Avago/Broadcom takeover will create a major force in wired comms

May 29, 2015 // By Graham Prophet
Avago Technologies has announced that it is to acquire Broadcom Corporation, for $37bn. This will represent a slightly-more-than-doubling of the size of Avago, as the estimated vale of the merged enterprise is put at $77bn. Avago says that it is creating “the world's leading diversified communications semiconductor company”.

Avago’s roots trace back to the original Hewlett-Packard; it was the semiconductor products group of Agilent Technologies when that was split off from HP, and was itself spun out as Avago Technologies in 2005. It has been a serial (if relatively low-key) acquirer of both technology and product lines (fibre and acoustic-wave technology from Infineon, for example) and companies (notably LSI Corp. in 2013). The Broadcom acquisition is by far the biggest such deal in its history.

Avago’s own self-portrait reads; “... is a leading designer, developer and global supplier of a broad range of analog semiconductor devices with a focus on III-V based products and complex digital and mixed signal CMOS based devices. Avago's product portfolio is extensive and includes thousands of products in four primary target markets: wireless communications, enterprise storage, wired infrastructure and industrial and other.”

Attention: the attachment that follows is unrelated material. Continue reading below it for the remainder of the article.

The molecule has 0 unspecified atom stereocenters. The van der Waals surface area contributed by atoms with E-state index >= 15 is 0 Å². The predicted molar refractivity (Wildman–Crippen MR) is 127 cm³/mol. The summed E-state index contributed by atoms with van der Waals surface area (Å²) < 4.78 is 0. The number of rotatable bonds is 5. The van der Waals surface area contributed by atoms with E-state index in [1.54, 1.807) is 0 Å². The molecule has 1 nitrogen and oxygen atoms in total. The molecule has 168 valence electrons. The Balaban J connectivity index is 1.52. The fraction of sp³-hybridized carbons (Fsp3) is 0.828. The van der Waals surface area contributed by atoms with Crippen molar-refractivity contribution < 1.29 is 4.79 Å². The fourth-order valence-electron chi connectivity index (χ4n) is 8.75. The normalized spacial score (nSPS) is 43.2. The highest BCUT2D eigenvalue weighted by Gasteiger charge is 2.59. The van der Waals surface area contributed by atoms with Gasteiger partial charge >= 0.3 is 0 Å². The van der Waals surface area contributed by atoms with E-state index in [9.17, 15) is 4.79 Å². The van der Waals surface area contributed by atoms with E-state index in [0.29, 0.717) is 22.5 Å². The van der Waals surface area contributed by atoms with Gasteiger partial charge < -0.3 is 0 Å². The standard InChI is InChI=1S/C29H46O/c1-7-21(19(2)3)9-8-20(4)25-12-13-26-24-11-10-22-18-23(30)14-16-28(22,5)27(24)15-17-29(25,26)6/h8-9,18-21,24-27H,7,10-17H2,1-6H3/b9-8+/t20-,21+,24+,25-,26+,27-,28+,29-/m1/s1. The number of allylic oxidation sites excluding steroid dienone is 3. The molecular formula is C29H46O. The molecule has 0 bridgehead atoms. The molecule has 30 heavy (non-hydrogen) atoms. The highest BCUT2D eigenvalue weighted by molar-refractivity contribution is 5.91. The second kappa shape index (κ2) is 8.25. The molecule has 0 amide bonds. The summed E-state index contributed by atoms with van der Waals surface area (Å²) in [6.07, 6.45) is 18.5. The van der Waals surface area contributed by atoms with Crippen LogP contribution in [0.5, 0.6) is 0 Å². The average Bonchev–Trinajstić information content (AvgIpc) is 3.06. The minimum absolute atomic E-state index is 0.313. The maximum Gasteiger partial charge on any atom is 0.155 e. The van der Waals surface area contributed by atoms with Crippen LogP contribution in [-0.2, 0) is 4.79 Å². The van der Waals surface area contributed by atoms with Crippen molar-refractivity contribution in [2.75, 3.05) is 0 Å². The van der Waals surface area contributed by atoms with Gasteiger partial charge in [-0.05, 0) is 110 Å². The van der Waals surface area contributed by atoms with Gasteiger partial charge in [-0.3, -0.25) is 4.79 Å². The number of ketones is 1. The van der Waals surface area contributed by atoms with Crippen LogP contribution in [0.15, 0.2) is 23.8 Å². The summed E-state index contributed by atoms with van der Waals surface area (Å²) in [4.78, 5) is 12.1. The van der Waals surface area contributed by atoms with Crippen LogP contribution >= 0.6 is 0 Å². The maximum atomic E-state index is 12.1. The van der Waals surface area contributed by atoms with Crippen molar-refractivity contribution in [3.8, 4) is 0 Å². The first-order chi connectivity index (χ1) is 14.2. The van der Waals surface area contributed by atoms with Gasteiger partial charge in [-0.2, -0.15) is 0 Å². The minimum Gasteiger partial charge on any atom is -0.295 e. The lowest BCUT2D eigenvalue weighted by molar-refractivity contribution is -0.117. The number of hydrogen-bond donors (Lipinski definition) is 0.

Hock Tan, President and Chief Executive Officer of Avago commented, “The combination of Avago and Broadcom creates a global diversified leader in wired and wireless communication semiconductors. Avago has established a strong track record of successfully integrating companies onto its platform. Together with Broadcom, we intend to bring the combined company to a level of profitability consistent with Avago's long-term target model.”

Analyst IHS says of the merger that, with combined revenues of $14bn (2014 figures) the new entity will immediately become the sixth-largest semiconductor company in the world. IHS’ Dale Ford, vice president and chief analyst, notes, “This is the latest and by far the largest, merger in the semiconductor industry, as major players continue to move in an aggressive way to establish position and profitability in key segments of the industry.” Considering the non-memory sector of the industry, the new Avago will be third only to Intel and Qualcomm, he adds, forming a dominant presence in communications and storage ICs. Outside of these two areas (IHS continues), “Broadcom has a much smaller presence in consumer electronics and industrial electronics